The art’s in the mail: Halsey Institute exhibition showcases correspondence art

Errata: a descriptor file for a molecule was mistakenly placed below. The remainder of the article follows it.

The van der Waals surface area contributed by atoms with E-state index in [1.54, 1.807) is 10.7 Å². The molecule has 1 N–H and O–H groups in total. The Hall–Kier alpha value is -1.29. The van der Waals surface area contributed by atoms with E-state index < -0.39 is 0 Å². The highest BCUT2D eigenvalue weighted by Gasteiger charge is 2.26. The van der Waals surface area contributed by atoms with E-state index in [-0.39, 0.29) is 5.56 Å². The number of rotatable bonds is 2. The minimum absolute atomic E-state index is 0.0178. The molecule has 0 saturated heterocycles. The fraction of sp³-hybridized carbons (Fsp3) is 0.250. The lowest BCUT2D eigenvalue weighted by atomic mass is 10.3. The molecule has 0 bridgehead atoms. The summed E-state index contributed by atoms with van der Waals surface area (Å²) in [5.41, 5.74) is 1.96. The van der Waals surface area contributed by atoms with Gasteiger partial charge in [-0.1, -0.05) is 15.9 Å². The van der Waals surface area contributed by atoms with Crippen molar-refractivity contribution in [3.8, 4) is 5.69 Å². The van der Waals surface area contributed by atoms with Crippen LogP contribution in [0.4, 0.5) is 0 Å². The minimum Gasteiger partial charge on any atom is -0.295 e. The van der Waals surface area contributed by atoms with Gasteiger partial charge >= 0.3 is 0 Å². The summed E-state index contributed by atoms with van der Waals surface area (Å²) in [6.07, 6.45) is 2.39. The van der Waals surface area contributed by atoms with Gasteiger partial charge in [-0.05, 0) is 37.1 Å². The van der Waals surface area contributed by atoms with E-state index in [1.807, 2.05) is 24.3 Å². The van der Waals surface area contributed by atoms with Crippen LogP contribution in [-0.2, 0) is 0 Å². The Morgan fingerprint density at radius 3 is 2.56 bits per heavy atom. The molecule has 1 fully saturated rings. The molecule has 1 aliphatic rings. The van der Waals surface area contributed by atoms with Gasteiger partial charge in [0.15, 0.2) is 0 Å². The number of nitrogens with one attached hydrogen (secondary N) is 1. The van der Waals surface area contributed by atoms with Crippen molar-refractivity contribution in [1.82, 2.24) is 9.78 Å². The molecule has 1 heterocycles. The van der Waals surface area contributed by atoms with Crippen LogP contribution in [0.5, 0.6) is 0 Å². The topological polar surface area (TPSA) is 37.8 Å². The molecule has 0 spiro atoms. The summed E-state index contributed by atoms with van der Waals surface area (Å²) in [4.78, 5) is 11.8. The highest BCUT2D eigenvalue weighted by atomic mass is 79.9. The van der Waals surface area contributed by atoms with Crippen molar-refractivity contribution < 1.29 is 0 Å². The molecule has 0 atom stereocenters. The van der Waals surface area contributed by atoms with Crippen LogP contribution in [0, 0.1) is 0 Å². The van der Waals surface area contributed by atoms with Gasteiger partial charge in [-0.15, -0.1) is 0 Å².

[gallery columns="4" ids="24816,24810,24817,24809,24812,24813,24811,24818"] The Halsey Institute of Contemporary Art, located in Charleston, S.C., received a South Carolina Arts Commission Arts Education Project grant to help support this exhibition. “You’ve got mail” has different meanings, depending upon one’s age and current communications style. The Halsey Institute’s exhibition, Correspondence Art: Words, Objects, and Images by Ray Johnson, Richard C., and Bob Ray, will appeal to those nostalgic for a time when keeping in touch could mean waiting a day or more for letter delivery, while also introducing the concept of creating and mailing art to young people accustomed to reaching their friends instantly via text. Also known as postal art and mail art, correspondence art is a populist artistic movement centered on sending small-scale works through the postal service. It initially grew out of the Fluxus movement in the 1950s and 1960s and has since developed into a global movement that continues to present day. “This exhibition brings together three of the most prolific mail artists in the history of the genre,” said Halsey Director and Chief Curator Mark Sloan. “There have been many well-known artists who have dabbled in mail art -- On Kawara, Yoko Ono, Joseph Beuys, Andy Warhol, etc. -- but very little scholarly attention has been given to the genre.” [caption id="attachment_24807" align="alignright" width="250"] Halsey Institute Education Coordinator Maya McGauley sorts through some of the mail art received[/caption] Conceptual artist Ray Johnson (1927–1995) was a mail art pioneer, using a variety of graphic and textual elements to correspond with artists, writers, and thinkers, including Richard C. and Bob Ray. Vintage mail art between these three artists forms the historical backdrop for the exhibition, with the remaining works consisting of words, objects and images sent to Sloan by Richard C. and Bob Ray in the past year. A number of the works are collaborations between these two artists. Sloan believes the exhibition will rekindle the sense of wonder of sending and receiving postal mail. “The concept of pen pals seems so old-fashioned for most people under 50. People over 50 will recall those wistful days when people actually sent hand-written thank you notes and postcards from vacation destinations, as opposed to texts and Facebook posts. People under 50 may discover that the U.S. Post Office is a pretty good deal. Look at what can be legitimately sent through the mail!” The exhibition includes an education component designed to foster new connections between students at six Charleston-area schools: Memminger School of Global Studies, downtown Charleston; Northside Elementary School, Walterboro; C. E. Williams Middle School, suburban Charleston; Rollings Middle School of the Arts, Summerville; Lincoln Middle/High School, McClellanville; and Academic Magnet High School, North Charleston. Artist Bob Ray will be in residence from Jan. 22 through Feb. 11, working with students on correspondence art projects that combine elements of visual arts, English language arts, and social studies, according to Lori Kornegay, curator of art and public engagement. “Students will join Bob in the gallery to learn how he makes his art and how it fits into art history, and then our education coordinator, Maya McGauley, will visit each school to work with the students in class. We’re pairing the two elementary schools, the two middle schools and the two high schools. Students will research their community, school or family, select a topic to write about and create their own works of art that will then be mailed to students at their partner school. We expect that each student will create between two and five pieces of correspondence art, and we’ll encourage them to also mail their art to Bob Ray and to South Carolina legislators.” The project will culminate with an exhibition comprised of student-created correspondence art to be held at the Charleston County Public Library in May. Each teacher will be provided with a large self-addressed stamped envelope in which to mail all of the correspondence art they have received to the Halsey Institute. “We hope this project will be the beginning of a continuing relationship between these schools, which were chosen with geographic diversity in mind, and we hope to inspire the students to continue sending each other correspondence art,” said Kornegay. “It will no doubt spark amazing connections and create, at least for some, lifelong pen pals! For some students, it may be their first time on a college campus, so visiting (the Halsey) could be a step toward imagining that experience as a part of their future. We believe the program will also be an excellent opportunity to introduce students, their parents and the school’s administration and faculty to the excellent educational resources available to them here at the Halsey.” Correspondence Art: Words, Objects, and Images by Ray Johnson, Richard C., and Bob Ray opens Jan. 22 and runs through March 5. To find out more about the artists, the exhibition and related programs (including correspondence art projects for the public) visit the Halsey Institute’s website. This residency and exhibition are funded in part by the South Carolina Arts Commission, which receives support from the National Endowment for the Arts.